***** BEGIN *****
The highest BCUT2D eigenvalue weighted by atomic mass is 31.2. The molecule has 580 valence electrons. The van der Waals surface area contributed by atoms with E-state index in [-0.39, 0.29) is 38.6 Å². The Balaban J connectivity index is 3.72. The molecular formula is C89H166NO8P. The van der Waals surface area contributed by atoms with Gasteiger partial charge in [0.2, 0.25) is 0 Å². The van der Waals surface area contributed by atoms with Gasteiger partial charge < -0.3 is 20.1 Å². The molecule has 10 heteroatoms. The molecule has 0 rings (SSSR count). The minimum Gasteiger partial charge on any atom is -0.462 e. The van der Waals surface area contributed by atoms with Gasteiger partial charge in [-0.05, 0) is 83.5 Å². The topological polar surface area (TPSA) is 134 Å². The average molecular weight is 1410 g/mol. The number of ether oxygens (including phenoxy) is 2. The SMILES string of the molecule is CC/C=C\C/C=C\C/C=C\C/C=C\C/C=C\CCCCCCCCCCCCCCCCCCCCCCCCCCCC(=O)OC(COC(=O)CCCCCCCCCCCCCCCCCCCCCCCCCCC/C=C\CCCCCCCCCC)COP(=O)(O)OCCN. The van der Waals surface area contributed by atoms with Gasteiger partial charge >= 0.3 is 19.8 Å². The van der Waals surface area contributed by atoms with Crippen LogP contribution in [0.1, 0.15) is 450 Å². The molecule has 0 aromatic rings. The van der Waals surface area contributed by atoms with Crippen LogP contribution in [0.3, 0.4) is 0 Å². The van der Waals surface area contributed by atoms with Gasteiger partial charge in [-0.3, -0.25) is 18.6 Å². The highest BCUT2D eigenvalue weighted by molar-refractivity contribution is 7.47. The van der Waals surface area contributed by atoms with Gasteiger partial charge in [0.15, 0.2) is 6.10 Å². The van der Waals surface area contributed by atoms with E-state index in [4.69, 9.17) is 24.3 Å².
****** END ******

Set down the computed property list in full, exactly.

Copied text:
The highest BCUT2D eigenvalue weighted by atomic mass is 31.2. The molecule has 580 valence electrons. The van der Waals surface area contributed by atoms with E-state index in [-0.39, 0.29) is 38.6 Å². The Balaban J connectivity index is 3.72. The molecular formula is C89H166NO8P. The van der Waals surface area contributed by atoms with Gasteiger partial charge in [0.2, 0.25) is 0 Å². The van der Waals surface area contributed by atoms with Gasteiger partial charge < -0.3 is 20.1 Å². The molecule has 10 heteroatoms. The molecule has 0 rings (SSSR count). The minimum Gasteiger partial charge on any atom is -0.462 e. The van der Waals surface area contributed by atoms with Gasteiger partial charge in [-0.05, 0) is 83.5 Å². The topological polar surface area (TPSA) is 134 Å². The average molecular weight is 1410 g/mol. The number of ether oxygens (including phenoxy) is 2. The SMILES string of the molecule is CC/C=C\C/C=C\C/C=C\C/C=C\C/C=C\CCCCCCCCCCCCCCCCCCCCCCCCCCCC(=O)OC(COC(=O)CCCCCCCCCCCCCCCCCCCCCCCCCCC/C=C\CCCCCCCCCC)COP(=O)(O)OCCN. The van der Waals surface area contributed by atoms with Gasteiger partial charge >= 0.3 is 19.8 Å². The van der Waals surface area contributed by atoms with Crippen LogP contribution in [0.1, 0.15) is 450 Å². The molecule has 0 aromatic rings. The van der Waals surface area contributed by atoms with Crippen LogP contribution in [0.3, 0.4) is 0 Å². The van der Waals surface area contributed by atoms with Gasteiger partial charge in [-0.3, -0.25) is 18.6 Å². The highest BCUT2D eigenvalue weighted by molar-refractivity contribution is 7.47. The van der Waals surface area contributed by atoms with Gasteiger partial charge in [0.15, 0.2) is 6.10 Å². The van der Waals surface area contributed by atoms with E-state index in [4.69, 9.17) is 24.3 Å².